The falchion is a one-handed, single-edged sword of European design which saw widespread use in the 13th and 14th centuries. It was noted to have seen service as late as the 16th century, but then began to fall out of use. The blade of the falchion is similar in design to the Persian scimitar and the Chinese dadao, but with a cruciform hilt which was iconic of medieval European arming swords. With a hefty blade, it is said to combine the strengths of an sword and axe into one tool, making the falchion both versatile and strong. Some versions may have had a false edge, which is a partially sharpened back edge to help facilitate thrusting. However, the weapon was primarily a cutting tool.
Very few falchions have survived into the modern day. Only about a dozen have been found and preserved. However, they are depicted in artwork and included in some manuscripts. This, combined with the few which have been discovered by archeologists, show the falchion did indeed exist. Falchions are said to have weighed less than two pounds with blades between 37-40 inches in length. This is about half the length of a classic longsword, making the falchion rather short by comparison. It was a common sword used during the Crusades by both knights and commoners alike. However, it is speculated there may have been some stigma surrounding the falchion as a “poor man’s weapon.”
As a one-handed, single-edged sword, the falchion was cheaper to produce than two-handed, double-edged swords such as the classic European longsword. Also, longswords may often have been ornate with decorated hilts and engravings in the blade, whereas the falchion is said to have been mass-produced and crude in its construction. Still, knights were known to carry the weapon, likely due to the appeal of its versatile design. Not only was the falchion an effective weapon which could severe limbs and heads with a single strike, but it was also useful for non-combat applications. Some sources claim certain falchions were great tools for chopping wood do to their large and hefty blade. Carrying a single tool which could be used effectively both in and out of combat for a variety of tasks would have convinced some knights to carry the weapon in favor of other, more expensive swords.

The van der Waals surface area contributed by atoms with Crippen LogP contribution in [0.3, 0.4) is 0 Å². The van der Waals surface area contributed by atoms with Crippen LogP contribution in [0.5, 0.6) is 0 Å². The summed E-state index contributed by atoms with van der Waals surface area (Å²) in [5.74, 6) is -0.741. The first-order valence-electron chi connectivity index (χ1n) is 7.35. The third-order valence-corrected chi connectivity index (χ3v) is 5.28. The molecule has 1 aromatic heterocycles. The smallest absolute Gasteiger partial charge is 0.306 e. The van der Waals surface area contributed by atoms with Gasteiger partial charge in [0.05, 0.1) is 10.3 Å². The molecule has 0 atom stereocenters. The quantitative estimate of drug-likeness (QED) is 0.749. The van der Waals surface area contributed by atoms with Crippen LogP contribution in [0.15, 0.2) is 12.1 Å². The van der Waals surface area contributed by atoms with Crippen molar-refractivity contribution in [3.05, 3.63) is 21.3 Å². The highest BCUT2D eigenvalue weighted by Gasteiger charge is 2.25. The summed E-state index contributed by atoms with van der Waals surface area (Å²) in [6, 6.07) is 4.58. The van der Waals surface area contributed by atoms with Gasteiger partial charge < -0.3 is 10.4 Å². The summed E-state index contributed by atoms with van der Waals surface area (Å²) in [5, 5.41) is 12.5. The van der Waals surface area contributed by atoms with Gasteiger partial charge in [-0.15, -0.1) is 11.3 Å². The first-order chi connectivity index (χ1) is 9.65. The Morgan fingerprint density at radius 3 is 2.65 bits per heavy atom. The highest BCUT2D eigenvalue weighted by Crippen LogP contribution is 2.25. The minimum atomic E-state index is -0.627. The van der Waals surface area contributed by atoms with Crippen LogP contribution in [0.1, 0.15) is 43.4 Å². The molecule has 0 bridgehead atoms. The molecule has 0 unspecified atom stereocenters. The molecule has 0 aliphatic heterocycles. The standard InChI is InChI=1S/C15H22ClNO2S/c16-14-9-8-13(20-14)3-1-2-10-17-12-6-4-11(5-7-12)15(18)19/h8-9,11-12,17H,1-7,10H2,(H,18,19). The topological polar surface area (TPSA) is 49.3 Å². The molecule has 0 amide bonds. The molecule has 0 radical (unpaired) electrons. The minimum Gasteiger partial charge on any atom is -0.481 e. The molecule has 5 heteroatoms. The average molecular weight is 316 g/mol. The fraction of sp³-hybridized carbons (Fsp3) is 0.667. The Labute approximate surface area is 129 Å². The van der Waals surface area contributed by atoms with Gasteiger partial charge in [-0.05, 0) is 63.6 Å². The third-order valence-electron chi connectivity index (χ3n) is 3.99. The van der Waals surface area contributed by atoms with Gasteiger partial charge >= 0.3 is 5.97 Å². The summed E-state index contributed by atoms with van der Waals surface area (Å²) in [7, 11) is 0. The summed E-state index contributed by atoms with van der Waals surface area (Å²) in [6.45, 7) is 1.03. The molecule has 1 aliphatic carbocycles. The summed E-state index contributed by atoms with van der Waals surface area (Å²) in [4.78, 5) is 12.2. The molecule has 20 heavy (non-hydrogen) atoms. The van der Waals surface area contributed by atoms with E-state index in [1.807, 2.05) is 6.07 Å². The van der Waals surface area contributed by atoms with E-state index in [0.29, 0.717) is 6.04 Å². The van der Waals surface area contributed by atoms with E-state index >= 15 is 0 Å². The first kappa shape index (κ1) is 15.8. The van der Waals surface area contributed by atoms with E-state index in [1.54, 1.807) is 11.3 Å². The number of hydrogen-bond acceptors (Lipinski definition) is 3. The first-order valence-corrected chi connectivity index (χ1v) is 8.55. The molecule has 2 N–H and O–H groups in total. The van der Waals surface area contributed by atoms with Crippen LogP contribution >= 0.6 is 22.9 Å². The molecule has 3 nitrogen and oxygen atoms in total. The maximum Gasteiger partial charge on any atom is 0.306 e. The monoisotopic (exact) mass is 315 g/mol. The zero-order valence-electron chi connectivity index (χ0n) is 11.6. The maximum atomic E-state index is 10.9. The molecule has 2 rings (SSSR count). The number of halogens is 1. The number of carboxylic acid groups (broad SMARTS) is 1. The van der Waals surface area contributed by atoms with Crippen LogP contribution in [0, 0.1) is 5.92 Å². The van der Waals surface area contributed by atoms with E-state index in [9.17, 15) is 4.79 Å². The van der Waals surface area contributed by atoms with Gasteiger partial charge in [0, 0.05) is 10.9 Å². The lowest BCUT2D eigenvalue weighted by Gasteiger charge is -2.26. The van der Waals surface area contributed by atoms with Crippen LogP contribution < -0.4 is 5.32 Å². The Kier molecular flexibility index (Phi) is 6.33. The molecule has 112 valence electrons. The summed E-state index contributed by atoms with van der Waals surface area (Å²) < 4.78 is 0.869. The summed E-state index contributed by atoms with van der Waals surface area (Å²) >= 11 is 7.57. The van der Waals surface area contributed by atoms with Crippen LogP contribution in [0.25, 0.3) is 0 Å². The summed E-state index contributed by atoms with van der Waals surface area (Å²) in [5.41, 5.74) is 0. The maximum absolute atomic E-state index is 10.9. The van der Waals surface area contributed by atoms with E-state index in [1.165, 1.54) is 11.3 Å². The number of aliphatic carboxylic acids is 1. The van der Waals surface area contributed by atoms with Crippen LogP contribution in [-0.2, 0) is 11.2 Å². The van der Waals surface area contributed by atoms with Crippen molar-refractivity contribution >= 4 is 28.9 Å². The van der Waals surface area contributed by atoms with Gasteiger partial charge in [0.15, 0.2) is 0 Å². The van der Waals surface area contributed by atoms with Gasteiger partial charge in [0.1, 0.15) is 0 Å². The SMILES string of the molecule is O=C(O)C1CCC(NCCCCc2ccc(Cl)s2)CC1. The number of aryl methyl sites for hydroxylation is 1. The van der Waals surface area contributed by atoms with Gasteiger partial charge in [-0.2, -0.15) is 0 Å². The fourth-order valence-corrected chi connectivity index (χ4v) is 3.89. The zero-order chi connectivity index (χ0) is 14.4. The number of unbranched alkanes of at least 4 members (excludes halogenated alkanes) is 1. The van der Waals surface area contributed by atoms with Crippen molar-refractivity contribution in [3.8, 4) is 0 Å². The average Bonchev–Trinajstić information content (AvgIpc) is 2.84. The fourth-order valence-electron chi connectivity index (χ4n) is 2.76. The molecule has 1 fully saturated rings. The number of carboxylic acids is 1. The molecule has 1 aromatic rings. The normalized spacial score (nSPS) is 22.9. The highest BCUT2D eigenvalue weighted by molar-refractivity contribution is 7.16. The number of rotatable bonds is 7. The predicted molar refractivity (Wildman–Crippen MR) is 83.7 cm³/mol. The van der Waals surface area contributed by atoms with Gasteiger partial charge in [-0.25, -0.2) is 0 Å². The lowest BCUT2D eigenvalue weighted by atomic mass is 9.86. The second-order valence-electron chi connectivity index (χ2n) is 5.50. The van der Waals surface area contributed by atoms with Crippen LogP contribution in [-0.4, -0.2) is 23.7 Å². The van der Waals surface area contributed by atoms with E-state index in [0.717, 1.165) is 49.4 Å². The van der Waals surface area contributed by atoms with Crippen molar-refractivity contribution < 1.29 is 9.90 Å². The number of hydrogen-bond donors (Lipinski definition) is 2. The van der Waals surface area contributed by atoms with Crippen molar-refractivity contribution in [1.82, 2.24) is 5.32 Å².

There are said to have been two different types of falchions: “cleaver” falchions and “cusped” falchions. The cleaver falchions were broader and more like a machete, while the cusped falchions were thinner and more akin to a saber. Of the surviving falchions, they do vary greatly in thickness and in how ornate they are. As with most swords, many variations were created by different sword makers separated by time and space, all trying to design the best sword for the challenges faced in that era.
What I find most inspiring about the falchion is the versatility and simplicity of its design. While the single-edged blade arguably makes it less versatile in sword-on-sword combat compared to a double-edged blade, it did make the weapon much cheaper because it required less time and effort to grind out the edge. This, combined with the shorter length of the blade, allowed many more to be produced, putting them into the hands of more warriors than the more expensive longswords. While generally speaking, more range in better, the falchion could also be paired with a shield to mitigate the weakness of the shorter length of the blade. Additionally, it should be said that while a longer weapon is generally better, a shorter weapon does become more effective as the distance is closed, eventually eclipsing longer weapons which cannot be used effectively at very close ranges.
The cleaver-type falchions are also said to have had applications outside combat. They could be used in place of an axe, allowing someone to carry a falchion as a multipurpose tool instead of bringing multiple tools. On long campaigns, this could be tremendously valuable to a soldier or traveler. This is also where the smaller size would be a boon as well. If one is going to be spending a lot of time marching long distances and making camp away from towns or cities, a smaller weapon will be easier to carry. As long as it is not too small so as to be ineffective in combat, a more compact sword like the falchion may be preferable to many seeking to lighten the load they are carrying.
The falchion is an interesting sword design combining the classic cruciform hilt of other medieval European swords with the simpler, single-edged blade. Simplicity, practicality, and versatility are always appealing to me. While the shorter length and single edge are arguably less versatile, the heft of the sword and its subsequent utility outside of combat do give the falchion other perks which make it appealing. I also love the aesthetic of the falchion as a sort of mean-looking saber. Many backswords are thin and seem frail by visual comparison to the falchion, which is a chunky little sword. I am glad at least some survived to be on display in museums today.
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